It’s a good feeling when people agree with us.
When the person we are talking to is nodding their head and confirming our opinions and ideas, our likes and dislikes.
Yes, to that decision.
No, to that idea and political party.
Yup, to our excitingly good idea.
Definitely vanilla over chocolate.
Problem is, not everyone agrees with us. Not everyone thinks our way is the right way. The better way. Or even the only way.
And because we often think our way is the better way, even the right way, we get into trouble when people don’t agree with us.
No matter who we are, how smart we are, or how knowledgeable we are, sometimes our superior intellect and ideas will be cast aside in favor of their own ideas and opinions. And that is not a good feeling. So, we fight and claw to express our ideas and opinions in a slightly different manner. Or a louder manner. Or a more animated manner, thinking the person has obviously misheard us. We know deep down that if we can just get our idea or opinion out there and heard by this other person (who obviously needs their ears cleaned because they seem not to be hearing a word we say), our sound logic or brilliant idea will blow them away and they will gladly see the logic of joining our side.
But the other person only gets louder and more insistent and by now, the conversation has become them and us. Side one and two. And we all know which side is the best side. Our side, of course. And before we know it, our discussion is no longer a conversation, but an disagreement. Maybe even an argument.
We are on opposite sides now. And if we are not careful, we set in our heels, erect a shield, and start in earnest to win this conversation that has now turned into a battle of right and wrong. Winner and loser.
Now in no way am I saying it is wrong to have ideas and opinions. Or to state them kindly and respectfully.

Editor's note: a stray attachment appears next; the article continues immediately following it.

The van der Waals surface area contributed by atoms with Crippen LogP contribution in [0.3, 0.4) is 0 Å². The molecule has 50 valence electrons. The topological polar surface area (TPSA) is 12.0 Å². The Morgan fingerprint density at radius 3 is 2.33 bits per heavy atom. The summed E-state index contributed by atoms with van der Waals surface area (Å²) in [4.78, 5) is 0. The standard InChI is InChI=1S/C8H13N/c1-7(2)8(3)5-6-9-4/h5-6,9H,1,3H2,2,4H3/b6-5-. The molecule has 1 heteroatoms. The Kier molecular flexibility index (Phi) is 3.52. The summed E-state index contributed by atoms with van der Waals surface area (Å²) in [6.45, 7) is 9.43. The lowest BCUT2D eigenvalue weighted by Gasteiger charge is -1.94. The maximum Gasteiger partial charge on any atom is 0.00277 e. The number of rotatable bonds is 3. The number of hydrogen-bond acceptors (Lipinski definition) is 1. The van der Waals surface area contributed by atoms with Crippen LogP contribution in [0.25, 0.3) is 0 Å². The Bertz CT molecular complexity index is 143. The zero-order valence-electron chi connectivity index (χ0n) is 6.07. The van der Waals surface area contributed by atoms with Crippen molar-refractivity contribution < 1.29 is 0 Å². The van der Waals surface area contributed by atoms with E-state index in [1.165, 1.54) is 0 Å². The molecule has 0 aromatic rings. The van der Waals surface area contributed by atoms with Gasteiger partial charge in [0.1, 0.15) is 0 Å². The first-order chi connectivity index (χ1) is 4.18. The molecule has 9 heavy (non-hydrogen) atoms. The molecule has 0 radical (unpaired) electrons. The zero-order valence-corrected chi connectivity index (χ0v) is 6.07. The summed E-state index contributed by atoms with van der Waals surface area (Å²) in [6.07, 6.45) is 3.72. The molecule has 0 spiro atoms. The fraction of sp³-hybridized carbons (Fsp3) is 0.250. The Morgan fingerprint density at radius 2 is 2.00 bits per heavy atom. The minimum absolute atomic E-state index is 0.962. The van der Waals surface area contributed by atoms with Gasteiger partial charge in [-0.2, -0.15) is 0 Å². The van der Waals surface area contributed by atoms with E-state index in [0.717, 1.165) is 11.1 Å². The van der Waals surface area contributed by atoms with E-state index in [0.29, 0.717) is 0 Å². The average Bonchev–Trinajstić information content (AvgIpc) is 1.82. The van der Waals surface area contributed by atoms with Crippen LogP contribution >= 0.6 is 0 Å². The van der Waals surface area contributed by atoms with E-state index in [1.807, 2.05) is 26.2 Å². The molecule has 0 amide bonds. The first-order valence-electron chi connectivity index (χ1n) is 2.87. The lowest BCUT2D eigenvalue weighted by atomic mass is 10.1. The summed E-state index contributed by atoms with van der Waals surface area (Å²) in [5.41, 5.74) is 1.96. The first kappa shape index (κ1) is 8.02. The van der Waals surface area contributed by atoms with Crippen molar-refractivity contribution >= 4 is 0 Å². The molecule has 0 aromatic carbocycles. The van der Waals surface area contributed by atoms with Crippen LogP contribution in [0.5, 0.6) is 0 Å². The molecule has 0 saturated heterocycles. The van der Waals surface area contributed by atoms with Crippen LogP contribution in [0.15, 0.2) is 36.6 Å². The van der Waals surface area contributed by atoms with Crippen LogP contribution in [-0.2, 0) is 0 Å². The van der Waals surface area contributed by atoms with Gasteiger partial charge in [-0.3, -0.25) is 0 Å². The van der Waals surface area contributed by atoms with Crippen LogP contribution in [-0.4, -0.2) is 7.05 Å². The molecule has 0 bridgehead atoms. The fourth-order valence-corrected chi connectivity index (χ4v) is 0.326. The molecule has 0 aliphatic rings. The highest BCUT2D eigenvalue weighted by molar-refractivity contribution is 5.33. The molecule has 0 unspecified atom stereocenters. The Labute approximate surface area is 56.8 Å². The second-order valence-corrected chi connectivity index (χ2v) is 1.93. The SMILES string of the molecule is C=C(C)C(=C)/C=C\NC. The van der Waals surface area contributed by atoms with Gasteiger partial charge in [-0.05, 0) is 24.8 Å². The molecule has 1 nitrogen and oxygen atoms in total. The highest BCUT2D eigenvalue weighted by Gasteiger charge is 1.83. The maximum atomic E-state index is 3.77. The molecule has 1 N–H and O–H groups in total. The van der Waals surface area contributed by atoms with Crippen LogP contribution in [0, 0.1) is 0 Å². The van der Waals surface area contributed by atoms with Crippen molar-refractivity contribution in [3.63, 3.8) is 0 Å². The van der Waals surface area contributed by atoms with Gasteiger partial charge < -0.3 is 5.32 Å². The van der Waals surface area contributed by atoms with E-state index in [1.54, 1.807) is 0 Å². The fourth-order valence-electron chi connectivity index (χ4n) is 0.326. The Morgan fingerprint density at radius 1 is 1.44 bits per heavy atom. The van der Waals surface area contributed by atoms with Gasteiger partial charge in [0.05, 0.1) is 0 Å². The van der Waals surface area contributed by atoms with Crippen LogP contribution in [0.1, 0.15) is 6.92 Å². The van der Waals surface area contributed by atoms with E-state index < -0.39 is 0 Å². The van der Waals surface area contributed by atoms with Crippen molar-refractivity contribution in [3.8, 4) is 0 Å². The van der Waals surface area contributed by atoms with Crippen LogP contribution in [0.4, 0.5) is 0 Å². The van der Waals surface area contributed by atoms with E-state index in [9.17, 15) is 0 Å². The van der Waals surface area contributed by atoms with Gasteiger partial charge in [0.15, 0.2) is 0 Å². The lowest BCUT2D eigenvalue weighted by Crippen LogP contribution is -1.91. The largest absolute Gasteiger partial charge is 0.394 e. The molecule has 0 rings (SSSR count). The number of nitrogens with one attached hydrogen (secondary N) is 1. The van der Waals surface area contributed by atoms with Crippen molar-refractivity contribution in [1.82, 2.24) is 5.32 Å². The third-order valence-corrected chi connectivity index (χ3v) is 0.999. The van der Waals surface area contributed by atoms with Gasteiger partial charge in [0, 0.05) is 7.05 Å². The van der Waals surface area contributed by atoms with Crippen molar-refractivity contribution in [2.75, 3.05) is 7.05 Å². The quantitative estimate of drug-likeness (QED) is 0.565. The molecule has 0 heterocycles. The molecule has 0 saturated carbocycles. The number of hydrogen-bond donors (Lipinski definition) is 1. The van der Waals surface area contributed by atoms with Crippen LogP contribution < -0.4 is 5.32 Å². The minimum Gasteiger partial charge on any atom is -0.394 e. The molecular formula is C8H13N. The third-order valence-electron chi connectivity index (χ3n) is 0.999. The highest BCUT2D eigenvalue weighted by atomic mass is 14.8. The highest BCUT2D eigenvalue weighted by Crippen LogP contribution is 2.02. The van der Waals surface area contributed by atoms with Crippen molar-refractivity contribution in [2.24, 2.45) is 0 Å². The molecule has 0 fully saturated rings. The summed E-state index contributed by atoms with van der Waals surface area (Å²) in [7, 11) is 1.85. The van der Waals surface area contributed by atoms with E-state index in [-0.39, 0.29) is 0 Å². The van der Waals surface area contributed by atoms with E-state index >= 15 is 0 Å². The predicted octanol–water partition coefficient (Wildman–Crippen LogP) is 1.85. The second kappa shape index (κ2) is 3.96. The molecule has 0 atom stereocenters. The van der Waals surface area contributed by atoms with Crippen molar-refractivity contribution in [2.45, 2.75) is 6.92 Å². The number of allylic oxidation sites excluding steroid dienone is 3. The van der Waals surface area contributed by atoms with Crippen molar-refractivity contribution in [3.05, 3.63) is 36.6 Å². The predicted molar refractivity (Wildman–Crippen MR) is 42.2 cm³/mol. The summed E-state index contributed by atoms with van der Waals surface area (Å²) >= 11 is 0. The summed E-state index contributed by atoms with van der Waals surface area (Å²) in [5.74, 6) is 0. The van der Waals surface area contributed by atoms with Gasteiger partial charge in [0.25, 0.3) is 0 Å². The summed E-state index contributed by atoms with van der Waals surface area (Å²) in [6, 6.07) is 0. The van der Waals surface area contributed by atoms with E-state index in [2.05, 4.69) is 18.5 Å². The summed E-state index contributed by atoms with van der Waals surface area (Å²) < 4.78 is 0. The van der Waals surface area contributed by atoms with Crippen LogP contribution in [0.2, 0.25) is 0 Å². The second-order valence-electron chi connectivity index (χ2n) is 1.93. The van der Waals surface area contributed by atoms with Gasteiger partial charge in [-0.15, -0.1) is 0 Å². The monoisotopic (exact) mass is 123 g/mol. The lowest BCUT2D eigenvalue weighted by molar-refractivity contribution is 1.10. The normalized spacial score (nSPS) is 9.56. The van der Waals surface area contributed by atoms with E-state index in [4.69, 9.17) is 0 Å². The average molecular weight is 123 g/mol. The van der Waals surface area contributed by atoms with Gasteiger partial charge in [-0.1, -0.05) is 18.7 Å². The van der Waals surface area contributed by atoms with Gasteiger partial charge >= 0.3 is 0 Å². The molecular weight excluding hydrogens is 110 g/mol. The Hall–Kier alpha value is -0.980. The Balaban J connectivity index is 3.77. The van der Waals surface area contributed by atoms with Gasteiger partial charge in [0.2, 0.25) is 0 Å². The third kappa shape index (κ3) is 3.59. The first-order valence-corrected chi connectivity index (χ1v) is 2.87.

We have ideas and opinions for just about everything under the sun. From which is the best underwear to buy, to who to vote for. From which floor plan is the best, to how to wash a car. From how to raise a child, to which ice cream flavor is best.
We have likes and dislikes. Biases and irritations. Know how and what we think we know. Inclinations and definites. Opinions and ideas. Beliefs and life rules. Common sense and nonsense.
We often know what we think and we want to tell others our opinions.
And that is not a bad thing.
It’s just that sometimes we go about it in the wrong manner and hurt our self. Hurt others. Or dig ourselves into a hole it is hard to extricate our self from.
Falling into an argument can be so easy. So subtle.
We like to play “Would You Rather?” at our house. It’s a board game that asks two questions. Would you rather do this or that? And you have to choose A or B. And sometimes both answers are equally bad. “Would you rather be in a pit filled with snakes? Or a pit filled with fire ants?”
I am sure you can see the fun and torment this game can provide.
Here, you choose one. Would you rather, A). have a head half your current size for the rest of your life, or B). Your arm twice as long as it currently is for the rest of your life?
Well my son loves making up his own, Would You Rather Questions. And he can snap them off one after another. So sometimes we will be riding in the car or taking a walk and off he fires. Would I rather . . . ?
Now often we agree on what we would rather choose. Sometimes we don’t agree and one of us will explain why we picked this torment over the other equally bad choice, and the other comes around to our choice. And sometimes, well . . . we disagree. And there we are both trying to convince the other why our choice is better.
The problem is we become vested in our choice, especially the more we try to convince the other. I mean being stuck in a pit with snakes is better then fire ants, especially if you have ever been bit by fire ants. And I have. And those little bites turned into angry red welts and didn’t disappear from my delicate skin for three weeks. And talk about itch. Well, let’s not even think about that.